On This Day in History, August 27

In 1776, British General William Howe inflicted a serious defeat upon Washington’s Continental Army at the Battle of Long Island, also called the Battle of Brooklyn. The British began by attacking fortifications along the Heights of Guan at points that are in the modern day Flatbush and Jamaica sections of Brooklyn and Queens. A flanking force caused a devastating and panicked retreat, though Washington was able to later safely flee his position at Brooklyn Heights.

In 1896, the British Empire fought the shortest war in history with their victory in the Anglo-Zanzibar War. With the recent death of a favorable sultan, Britain issued an ultimatum against Zanzibar. When it wasn’t met by their deadline, British ships bombarded the sultan’s palace, where the new sultan had barricaded himself. After approximately 38 minutes, Zanzibar surrendered and was brought into the Empire.

In 2003, Mars came into its closest proximity to Earth in 60,000 years, being 34,646,418 miles, or 55,758,005 kilometers, away. Despite the narrowness in distance between the neighboring planets, it still takes a little over three minutes for light, including electromagnetic waves, to travel between worlds. There have been many projects and missions to learn more about Mars and any potential it may have to support life.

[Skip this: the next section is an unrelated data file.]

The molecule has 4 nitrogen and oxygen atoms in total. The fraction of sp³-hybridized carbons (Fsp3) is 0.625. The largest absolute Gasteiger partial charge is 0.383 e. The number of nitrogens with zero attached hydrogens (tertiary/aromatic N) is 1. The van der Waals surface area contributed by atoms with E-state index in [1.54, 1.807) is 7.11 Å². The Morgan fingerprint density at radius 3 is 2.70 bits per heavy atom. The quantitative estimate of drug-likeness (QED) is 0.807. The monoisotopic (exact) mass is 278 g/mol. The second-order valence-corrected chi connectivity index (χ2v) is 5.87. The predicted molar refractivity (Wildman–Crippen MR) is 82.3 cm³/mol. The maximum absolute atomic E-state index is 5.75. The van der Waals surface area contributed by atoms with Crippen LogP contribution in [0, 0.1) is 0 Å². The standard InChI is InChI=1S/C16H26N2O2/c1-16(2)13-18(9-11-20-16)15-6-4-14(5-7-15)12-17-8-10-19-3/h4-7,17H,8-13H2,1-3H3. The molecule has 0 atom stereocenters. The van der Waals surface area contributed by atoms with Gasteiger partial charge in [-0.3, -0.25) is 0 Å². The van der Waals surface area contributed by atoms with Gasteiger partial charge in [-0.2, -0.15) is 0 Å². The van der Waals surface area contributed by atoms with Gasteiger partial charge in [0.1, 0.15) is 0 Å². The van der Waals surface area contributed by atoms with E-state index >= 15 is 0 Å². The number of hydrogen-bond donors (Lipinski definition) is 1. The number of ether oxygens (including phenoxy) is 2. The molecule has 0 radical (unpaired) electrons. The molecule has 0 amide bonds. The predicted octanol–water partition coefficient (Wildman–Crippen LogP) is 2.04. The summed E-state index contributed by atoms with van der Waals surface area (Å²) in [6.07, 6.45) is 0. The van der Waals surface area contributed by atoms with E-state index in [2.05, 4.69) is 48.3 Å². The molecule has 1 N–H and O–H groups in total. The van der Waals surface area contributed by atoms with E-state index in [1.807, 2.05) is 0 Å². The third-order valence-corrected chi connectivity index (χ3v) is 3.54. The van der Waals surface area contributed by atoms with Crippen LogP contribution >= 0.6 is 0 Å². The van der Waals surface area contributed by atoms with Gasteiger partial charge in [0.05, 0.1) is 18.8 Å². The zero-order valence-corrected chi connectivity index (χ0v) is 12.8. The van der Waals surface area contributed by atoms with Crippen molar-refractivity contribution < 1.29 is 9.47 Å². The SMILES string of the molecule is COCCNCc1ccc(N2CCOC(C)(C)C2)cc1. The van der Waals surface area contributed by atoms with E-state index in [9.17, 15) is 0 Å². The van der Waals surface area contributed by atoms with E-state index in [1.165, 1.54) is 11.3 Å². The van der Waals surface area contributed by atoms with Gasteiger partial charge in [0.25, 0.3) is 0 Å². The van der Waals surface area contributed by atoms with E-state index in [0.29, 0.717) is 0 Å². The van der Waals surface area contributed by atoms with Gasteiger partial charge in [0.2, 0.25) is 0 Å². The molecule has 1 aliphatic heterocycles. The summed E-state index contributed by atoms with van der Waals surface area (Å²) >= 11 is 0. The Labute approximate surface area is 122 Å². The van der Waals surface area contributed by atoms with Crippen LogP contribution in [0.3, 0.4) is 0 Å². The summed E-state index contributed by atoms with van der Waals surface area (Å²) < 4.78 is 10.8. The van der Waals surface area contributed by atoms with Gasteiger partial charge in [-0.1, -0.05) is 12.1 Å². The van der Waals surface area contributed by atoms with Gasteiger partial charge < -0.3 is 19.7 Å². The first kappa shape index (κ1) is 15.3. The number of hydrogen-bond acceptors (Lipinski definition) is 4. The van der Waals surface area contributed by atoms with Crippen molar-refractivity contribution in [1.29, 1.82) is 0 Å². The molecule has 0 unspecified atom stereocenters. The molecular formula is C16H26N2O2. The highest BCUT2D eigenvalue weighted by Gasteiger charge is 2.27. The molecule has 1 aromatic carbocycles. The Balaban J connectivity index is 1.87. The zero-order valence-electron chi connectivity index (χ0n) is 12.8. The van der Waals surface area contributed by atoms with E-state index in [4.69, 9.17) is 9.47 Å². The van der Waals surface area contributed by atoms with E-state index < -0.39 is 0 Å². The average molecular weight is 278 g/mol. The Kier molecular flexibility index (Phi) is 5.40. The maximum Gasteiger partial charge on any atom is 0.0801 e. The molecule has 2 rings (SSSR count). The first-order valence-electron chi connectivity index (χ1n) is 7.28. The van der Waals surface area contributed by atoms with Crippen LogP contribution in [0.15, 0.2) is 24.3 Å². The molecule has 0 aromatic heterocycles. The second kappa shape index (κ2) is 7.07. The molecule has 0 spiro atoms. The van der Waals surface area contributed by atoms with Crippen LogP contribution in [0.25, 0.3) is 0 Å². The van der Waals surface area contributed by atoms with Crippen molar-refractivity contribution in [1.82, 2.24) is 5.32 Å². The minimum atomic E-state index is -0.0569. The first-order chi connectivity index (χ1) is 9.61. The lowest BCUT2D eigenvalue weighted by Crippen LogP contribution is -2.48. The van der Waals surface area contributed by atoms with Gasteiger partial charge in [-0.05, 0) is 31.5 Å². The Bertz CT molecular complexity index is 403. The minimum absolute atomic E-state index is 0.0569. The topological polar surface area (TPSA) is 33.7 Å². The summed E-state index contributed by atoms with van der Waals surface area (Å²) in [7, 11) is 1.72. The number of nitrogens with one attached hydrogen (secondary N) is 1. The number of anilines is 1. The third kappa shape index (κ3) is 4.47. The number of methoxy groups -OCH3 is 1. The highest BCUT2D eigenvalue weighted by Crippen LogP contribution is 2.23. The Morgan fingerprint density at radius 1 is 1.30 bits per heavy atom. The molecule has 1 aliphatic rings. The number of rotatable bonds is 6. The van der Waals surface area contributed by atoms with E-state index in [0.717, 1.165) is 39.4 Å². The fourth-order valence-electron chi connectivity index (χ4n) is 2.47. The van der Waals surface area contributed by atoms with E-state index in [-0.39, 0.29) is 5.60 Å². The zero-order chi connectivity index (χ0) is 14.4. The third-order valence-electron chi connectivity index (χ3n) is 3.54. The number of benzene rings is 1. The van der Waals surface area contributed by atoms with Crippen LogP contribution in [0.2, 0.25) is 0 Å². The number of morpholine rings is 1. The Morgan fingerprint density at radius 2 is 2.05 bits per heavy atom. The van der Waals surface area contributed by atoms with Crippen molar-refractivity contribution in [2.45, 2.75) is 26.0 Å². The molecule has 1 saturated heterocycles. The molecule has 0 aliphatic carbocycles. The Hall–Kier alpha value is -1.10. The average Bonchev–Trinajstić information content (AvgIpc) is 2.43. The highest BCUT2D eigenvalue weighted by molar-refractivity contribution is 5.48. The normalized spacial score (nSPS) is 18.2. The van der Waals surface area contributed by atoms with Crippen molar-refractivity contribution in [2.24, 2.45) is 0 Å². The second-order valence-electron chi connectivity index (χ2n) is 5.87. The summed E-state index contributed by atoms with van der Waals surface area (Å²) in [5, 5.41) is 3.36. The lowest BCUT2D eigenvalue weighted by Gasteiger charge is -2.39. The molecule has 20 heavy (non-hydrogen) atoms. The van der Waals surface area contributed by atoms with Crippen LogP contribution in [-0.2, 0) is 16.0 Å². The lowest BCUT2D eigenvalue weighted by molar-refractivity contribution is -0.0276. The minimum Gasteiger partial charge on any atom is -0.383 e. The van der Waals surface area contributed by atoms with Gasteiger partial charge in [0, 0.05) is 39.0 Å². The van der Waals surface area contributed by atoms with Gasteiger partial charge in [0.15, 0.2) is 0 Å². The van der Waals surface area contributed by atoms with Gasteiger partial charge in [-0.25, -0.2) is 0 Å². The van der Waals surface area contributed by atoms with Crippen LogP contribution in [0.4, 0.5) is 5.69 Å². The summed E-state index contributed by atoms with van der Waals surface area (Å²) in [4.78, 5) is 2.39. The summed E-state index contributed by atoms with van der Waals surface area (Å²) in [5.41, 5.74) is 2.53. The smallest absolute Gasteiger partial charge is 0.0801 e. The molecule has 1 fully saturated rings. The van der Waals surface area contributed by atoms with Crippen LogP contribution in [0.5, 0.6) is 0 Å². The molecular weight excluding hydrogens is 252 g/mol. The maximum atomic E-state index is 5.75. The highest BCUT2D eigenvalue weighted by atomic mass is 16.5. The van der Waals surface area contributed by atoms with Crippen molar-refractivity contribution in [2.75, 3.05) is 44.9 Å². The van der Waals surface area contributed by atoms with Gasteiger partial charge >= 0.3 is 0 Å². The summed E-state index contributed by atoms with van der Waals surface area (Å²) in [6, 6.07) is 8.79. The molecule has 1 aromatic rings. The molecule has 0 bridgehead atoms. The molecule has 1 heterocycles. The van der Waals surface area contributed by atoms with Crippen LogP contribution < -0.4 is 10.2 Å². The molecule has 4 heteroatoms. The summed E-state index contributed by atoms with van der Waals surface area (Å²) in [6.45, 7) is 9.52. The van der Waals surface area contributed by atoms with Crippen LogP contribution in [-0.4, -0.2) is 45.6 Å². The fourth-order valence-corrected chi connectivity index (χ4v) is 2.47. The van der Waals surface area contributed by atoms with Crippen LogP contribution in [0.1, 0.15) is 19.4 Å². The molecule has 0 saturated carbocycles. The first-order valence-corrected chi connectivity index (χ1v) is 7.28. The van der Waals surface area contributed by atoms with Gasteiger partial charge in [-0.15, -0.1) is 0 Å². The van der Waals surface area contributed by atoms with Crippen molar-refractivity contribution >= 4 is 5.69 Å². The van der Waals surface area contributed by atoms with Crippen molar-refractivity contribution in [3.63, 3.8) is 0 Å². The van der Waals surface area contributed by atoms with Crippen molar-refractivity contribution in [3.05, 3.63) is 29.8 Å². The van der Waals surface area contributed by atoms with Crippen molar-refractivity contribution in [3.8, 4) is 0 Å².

A Notable Birth

1884 – Denis G. Lillie (d. 1963) was a British biologist who involved with the Terra Nova Expedition, which reached the geographical South Pole in Antarctica. His primary focus was on animals, plants, and fossils.

A Notable Death

1963 – W. E. B. Du Bois (b. 1868) was an American scientist, primarily concerned with civil rights and sociology. A founder of the NAACP and the first African American to receive a doctorate, his influence can still be felt today.

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